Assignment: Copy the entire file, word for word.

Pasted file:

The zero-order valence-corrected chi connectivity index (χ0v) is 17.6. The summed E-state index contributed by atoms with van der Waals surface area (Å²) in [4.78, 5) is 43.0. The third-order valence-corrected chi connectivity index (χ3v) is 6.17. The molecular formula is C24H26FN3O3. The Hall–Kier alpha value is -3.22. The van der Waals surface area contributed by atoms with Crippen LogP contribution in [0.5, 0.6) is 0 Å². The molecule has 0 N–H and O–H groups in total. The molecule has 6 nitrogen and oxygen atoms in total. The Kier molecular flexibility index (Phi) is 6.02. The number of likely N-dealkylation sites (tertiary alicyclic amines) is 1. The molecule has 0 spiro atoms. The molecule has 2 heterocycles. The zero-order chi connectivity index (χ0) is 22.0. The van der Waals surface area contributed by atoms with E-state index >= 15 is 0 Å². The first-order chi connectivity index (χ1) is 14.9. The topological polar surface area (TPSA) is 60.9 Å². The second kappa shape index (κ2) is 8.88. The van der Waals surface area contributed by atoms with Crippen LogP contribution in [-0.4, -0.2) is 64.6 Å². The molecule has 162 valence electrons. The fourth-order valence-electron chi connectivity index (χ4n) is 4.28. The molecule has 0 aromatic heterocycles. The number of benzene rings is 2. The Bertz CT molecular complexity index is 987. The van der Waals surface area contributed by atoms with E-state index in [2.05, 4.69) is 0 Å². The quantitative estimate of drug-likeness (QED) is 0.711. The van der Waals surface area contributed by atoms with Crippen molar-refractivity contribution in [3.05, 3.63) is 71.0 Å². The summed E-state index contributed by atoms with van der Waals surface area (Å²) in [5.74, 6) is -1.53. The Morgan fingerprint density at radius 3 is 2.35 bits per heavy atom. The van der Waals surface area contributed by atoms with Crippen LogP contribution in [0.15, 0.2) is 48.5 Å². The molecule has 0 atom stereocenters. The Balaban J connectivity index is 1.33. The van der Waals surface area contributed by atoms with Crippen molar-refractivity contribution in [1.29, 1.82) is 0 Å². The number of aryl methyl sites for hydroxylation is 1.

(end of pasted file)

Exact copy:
The zero-order valence-corrected chi connectivity index (χ0v) is 17.6. The summed E-state index contributed by atoms with van der Waals surface area (Å²) in [4.78, 5) is 43.0. The third-order valence-corrected chi connectivity index (χ3v) is 6.17. The molecular formula is C24H26FN3O3. The Hall–Kier alpha value is -3.22. The van der Waals surface area contributed by atoms with Crippen LogP contribution in [0.5, 0.6) is 0 Å². The molecule has 0 N–H and O–H groups in total. The molecule has 6 nitrogen and oxygen atoms in total. The Kier molecular flexibility index (Phi) is 6.02. The number of likely N-dealkylation sites (tertiary alicyclic amines) is 1. The molecule has 0 spiro atoms. The molecule has 2 heterocycles. The zero-order chi connectivity index (χ0) is 22.0. The van der Waals surface area contributed by atoms with E-state index >= 15 is 0 Å². The first-order chi connectivity index (χ1) is 14.9. The topological polar surface area (TPSA) is 60.9 Å². The second kappa shape index (κ2) is 8.88. The van der Waals surface area contributed by atoms with Crippen LogP contribution in [-0.4, -0.2) is 64.6 Å². The molecule has 162 valence electrons. The fourth-order valence-electron chi connectivity index (χ4n) is 4.28. The molecule has 0 aromatic heterocycles. The number of benzene rings is 2. The Bertz CT molecular complexity index is 987. The van der Waals surface area contributed by atoms with E-state index in [2.05, 4.69) is 0 Å². The quantitative estimate of drug-likeness (QED) is 0.711. The van der Waals surface area contributed by atoms with Crippen molar-refractivity contribution in [3.05, 3.63) is 71.0 Å². The summed E-state index contributed by atoms with van der Waals surface area (Å²) in [5.74, 6) is -1.53. The Morgan fingerprint density at radius 3 is 2.35 bits per heavy atom. The van der Waals surface area contributed by atoms with Crippen LogP contribution in [0.15, 0.2) is 48.5 Å². The molecule has 0 atom stereocenters. The Balaban J connectivity index is 1.33. The van der Waals surface area contributed by atoms with Crippen molar-refractivity contribution in [1.29, 1.82) is 0 Å². The number of aryl methyl sites for hydroxylation is 1.